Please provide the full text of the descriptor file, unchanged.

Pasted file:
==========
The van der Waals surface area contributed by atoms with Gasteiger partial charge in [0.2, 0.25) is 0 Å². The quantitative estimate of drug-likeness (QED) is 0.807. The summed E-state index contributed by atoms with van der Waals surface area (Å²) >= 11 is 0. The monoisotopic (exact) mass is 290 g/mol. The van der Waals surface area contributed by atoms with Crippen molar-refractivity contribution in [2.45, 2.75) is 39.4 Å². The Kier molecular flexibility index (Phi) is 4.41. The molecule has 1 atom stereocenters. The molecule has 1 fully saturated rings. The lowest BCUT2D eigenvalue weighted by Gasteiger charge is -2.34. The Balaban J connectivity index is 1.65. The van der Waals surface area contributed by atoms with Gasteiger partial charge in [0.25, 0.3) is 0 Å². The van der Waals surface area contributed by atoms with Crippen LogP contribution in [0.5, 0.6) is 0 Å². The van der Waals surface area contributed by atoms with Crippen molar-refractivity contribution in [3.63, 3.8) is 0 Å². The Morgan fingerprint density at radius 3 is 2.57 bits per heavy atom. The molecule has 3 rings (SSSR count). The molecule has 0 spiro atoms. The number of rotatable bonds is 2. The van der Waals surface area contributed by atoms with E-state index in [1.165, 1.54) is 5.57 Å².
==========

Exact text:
The van der Waals surface area contributed by atoms with Gasteiger partial charge in [0.2, 0.25) is 0 Å². The quantitative estimate of drug-likeness (QED) is 0.807. The summed E-state index contributed by atoms with van der Waals surface area (Å²) >= 11 is 0. The monoisotopic (exact) mass is 290 g/mol. The van der Waals surface area contributed by atoms with Crippen molar-refractivity contribution in [2.45, 2.75) is 39.4 Å². The Kier molecular flexibility index (Phi) is 4.41. The molecule has 1 atom stereocenters. The molecule has 1 fully saturated rings. The lowest BCUT2D eigenvalue weighted by Gasteiger charge is -2.34. The Balaban J connectivity index is 1.65. The van der Waals surface area contributed by atoms with Gasteiger partial charge in [0.25, 0.3) is 0 Å². The van der Waals surface area contributed by atoms with Crippen LogP contribution in [0.5, 0.6) is 0 Å². The van der Waals surface area contributed by atoms with Crippen molar-refractivity contribution in [3.63, 3.8) is 0 Å². The Morgan fingerprint density at radius 3 is 2.57 bits per heavy atom. The molecule has 3 rings (SSSR count). The molecule has 0 spiro atoms. The number of rotatable bonds is 2. The van der Waals surface area contributed by atoms with E-state index in [1.165, 1.54) is 5.57 Å².